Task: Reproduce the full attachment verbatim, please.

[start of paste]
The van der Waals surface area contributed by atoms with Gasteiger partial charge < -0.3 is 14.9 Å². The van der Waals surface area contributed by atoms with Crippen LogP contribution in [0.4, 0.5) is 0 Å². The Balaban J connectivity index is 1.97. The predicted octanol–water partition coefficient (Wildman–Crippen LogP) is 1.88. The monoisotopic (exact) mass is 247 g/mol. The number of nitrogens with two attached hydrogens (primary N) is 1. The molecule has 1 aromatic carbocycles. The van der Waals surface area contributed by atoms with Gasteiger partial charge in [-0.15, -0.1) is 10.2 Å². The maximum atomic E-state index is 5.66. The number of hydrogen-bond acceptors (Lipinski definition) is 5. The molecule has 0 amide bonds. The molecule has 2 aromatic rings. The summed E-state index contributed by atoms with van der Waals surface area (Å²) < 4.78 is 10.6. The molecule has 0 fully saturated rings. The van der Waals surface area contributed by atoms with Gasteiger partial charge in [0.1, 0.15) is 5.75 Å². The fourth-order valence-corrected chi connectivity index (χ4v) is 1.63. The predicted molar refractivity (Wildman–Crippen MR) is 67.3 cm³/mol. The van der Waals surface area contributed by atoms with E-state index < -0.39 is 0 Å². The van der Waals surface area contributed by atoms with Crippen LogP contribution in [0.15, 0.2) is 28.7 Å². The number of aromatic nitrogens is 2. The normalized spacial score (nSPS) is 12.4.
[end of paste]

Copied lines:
The van der Waals surface area contributed by atoms with Gasteiger partial charge < -0.3 is 14.9 Å². The van der Waals surface area contributed by atoms with Crippen LogP contribution in [0.4, 0.5) is 0 Å². The Balaban J connectivity index is 1.97. The predicted octanol–water partition coefficient (Wildman–Crippen LogP) is 1.88. The monoisotopic (exact) mass is 247 g/mol. The number of nitrogens with two attached hydrogens (primary N) is 1. The molecule has 1 aromatic carbocycles. The van der Waals surface area contributed by atoms with Gasteiger partial charge in [-0.15, -0.1) is 10.2 Å². The maximum atomic E-state index is 5.66. The number of hydrogen-bond acceptors (Lipinski definition) is 5. The molecule has 0 amide bonds. The molecule has 2 aromatic rings. The summed E-state index contributed by atoms with van der Waals surface area (Å²) < 4.78 is 10.6. The molecule has 0 fully saturated rings. The van der Waals surface area contributed by atoms with Gasteiger partial charge in [0.1, 0.15) is 5.75 Å². The fourth-order valence-corrected chi connectivity index (χ4v) is 1.63. The predicted molar refractivity (Wildman–Crippen MR) is 67.3 cm³/mol. The van der Waals surface area contributed by atoms with E-state index < -0.39 is 0 Å². The van der Waals surface area contributed by atoms with Crippen LogP contribution in [0.15, 0.2) is 28.7 Å². The number of aromatic nitrogens is 2. The normalized spacial score (nSPS) is 12.4.